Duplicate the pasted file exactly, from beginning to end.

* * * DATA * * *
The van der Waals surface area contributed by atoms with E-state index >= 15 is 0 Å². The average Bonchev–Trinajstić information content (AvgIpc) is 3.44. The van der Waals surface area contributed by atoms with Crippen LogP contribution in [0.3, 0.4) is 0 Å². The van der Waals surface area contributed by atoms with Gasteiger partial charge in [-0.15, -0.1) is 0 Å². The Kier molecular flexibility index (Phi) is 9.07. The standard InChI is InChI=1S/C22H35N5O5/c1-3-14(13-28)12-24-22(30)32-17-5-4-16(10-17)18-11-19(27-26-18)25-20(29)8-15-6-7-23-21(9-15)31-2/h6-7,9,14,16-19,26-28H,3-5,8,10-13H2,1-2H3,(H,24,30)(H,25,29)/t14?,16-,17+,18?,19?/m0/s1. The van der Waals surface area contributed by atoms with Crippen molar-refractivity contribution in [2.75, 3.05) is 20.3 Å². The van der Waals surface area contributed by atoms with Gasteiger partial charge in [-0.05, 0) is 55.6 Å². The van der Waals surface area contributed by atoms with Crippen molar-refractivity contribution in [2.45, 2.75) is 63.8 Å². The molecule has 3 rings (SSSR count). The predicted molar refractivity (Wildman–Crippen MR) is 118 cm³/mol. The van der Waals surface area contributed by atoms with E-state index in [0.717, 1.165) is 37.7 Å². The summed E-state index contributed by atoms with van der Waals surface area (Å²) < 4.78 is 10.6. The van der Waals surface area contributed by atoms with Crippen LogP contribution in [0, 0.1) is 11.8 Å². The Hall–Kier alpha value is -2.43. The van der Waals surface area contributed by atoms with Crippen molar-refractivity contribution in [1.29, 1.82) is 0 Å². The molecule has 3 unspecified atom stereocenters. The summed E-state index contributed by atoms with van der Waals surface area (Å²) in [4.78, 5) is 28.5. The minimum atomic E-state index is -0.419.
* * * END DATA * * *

The van der Waals surface area contributed by atoms with E-state index >= 15 is 0 Å². The average Bonchev–Trinajstić information content (AvgIpc) is 3.44. The van der Waals surface area contributed by atoms with Crippen LogP contribution in [0.3, 0.4) is 0 Å². The van der Waals surface area contributed by atoms with Gasteiger partial charge in [-0.15, -0.1) is 0 Å². The Kier molecular flexibility index (Phi) is 9.07. The standard InChI is InChI=1S/C22H35N5O5/c1-3-14(13-28)12-24-22(30)32-17-5-4-16(10-17)18-11-19(27-26-18)25-20(29)8-15-6-7-23-21(9-15)31-2/h6-7,9,14,16-19,26-28H,3-5,8,10-13H2,1-2H3,(H,24,30)(H,25,29)/t14?,16-,17+,18?,19?/m0/s1. The van der Waals surface area contributed by atoms with Crippen molar-refractivity contribution in [2.75, 3.05) is 20.3 Å². The van der Waals surface area contributed by atoms with Gasteiger partial charge in [-0.05, 0) is 55.6 Å². The van der Waals surface area contributed by atoms with Crippen molar-refractivity contribution in [2.45, 2.75) is 63.8 Å². The molecule has 3 rings (SSSR count). The predicted molar refractivity (Wildman–Crippen MR) is 118 cm³/mol. The van der Waals surface area contributed by atoms with E-state index in [0.717, 1.165) is 37.7 Å². The summed E-state index contributed by atoms with van der Waals surface area (Å²) < 4.78 is 10.6. The van der Waals surface area contributed by atoms with Crippen LogP contribution in [0, 0.1) is 11.8 Å². The Hall–Kier alpha value is -2.43. The van der Waals surface area contributed by atoms with Crippen molar-refractivity contribution in [1.29, 1.82) is 0 Å². The molecule has 3 unspecified atom stereocenters. The summed E-state index contributed by atoms with van der Waals surface area (Å²) in [4.78, 5) is 28.5. The minimum atomic E-state index is -0.419.